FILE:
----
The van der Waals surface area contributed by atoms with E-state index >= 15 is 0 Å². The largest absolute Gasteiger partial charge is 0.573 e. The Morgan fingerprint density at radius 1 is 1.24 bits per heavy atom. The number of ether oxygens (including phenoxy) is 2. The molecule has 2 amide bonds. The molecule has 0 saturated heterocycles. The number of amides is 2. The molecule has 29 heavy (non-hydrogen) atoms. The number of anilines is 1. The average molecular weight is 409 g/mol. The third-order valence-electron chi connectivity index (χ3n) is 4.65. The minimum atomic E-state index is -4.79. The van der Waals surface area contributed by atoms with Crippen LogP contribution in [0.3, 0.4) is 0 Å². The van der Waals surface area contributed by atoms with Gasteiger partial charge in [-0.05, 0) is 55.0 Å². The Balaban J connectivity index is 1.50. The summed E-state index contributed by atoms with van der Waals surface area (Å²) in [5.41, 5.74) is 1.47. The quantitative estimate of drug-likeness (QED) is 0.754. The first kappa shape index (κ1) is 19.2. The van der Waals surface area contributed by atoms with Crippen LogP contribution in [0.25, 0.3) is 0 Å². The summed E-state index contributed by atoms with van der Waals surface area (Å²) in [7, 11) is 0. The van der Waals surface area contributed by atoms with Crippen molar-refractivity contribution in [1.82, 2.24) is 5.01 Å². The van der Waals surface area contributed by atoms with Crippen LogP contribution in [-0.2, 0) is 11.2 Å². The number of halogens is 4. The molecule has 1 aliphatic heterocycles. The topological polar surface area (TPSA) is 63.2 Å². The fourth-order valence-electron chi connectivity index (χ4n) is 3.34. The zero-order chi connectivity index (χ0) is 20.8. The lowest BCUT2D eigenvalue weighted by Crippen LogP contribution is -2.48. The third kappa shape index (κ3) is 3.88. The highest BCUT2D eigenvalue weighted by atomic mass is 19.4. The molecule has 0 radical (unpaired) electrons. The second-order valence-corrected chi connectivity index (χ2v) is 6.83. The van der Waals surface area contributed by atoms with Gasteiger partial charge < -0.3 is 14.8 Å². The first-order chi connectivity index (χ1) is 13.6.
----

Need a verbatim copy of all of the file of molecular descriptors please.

The van der Waals surface area contributed by atoms with E-state index >= 15 is 0 Å². The largest absolute Gasteiger partial charge is 0.573 e. The Morgan fingerprint density at radius 1 is 1.24 bits per heavy atom. The number of ether oxygens (including phenoxy) is 2. The molecule has 2 amide bonds. The molecule has 0 saturated heterocycles. The number of amides is 2. The molecule has 29 heavy (non-hydrogen) atoms. The number of anilines is 1. The average molecular weight is 409 g/mol. The third-order valence-electron chi connectivity index (χ3n) is 4.65. The minimum atomic E-state index is -4.79. The van der Waals surface area contributed by atoms with Crippen LogP contribution in [0.3, 0.4) is 0 Å². The van der Waals surface area contributed by atoms with Gasteiger partial charge in [-0.05, 0) is 55.0 Å². The Balaban J connectivity index is 1.50. The summed E-state index contributed by atoms with van der Waals surface area (Å²) in [5.41, 5.74) is 1.47. The quantitative estimate of drug-likeness (QED) is 0.754. The first kappa shape index (κ1) is 19.2. The van der Waals surface area contributed by atoms with Crippen LogP contribution in [0.25, 0.3) is 0 Å². The summed E-state index contributed by atoms with van der Waals surface area (Å²) in [7, 11) is 0. The van der Waals surface area contributed by atoms with Crippen molar-refractivity contribution in [1.82, 2.24) is 5.01 Å². The van der Waals surface area contributed by atoms with Crippen LogP contribution in [-0.2, 0) is 11.2 Å². The number of halogens is 4. The molecule has 1 aliphatic heterocycles. The topological polar surface area (TPSA) is 63.2 Å². The fourth-order valence-electron chi connectivity index (χ4n) is 3.34. The zero-order chi connectivity index (χ0) is 20.8. The lowest BCUT2D eigenvalue weighted by Crippen LogP contribution is -2.48. The third kappa shape index (κ3) is 3.88. The highest BCUT2D eigenvalue weighted by atomic mass is 19.4. The molecule has 0 radical (unpaired) electrons. The second-order valence-corrected chi connectivity index (χ2v) is 6.83. The van der Waals surface area contributed by atoms with Gasteiger partial charge < -0.3 is 14.8 Å². The first-order chi connectivity index (χ1) is 13.6.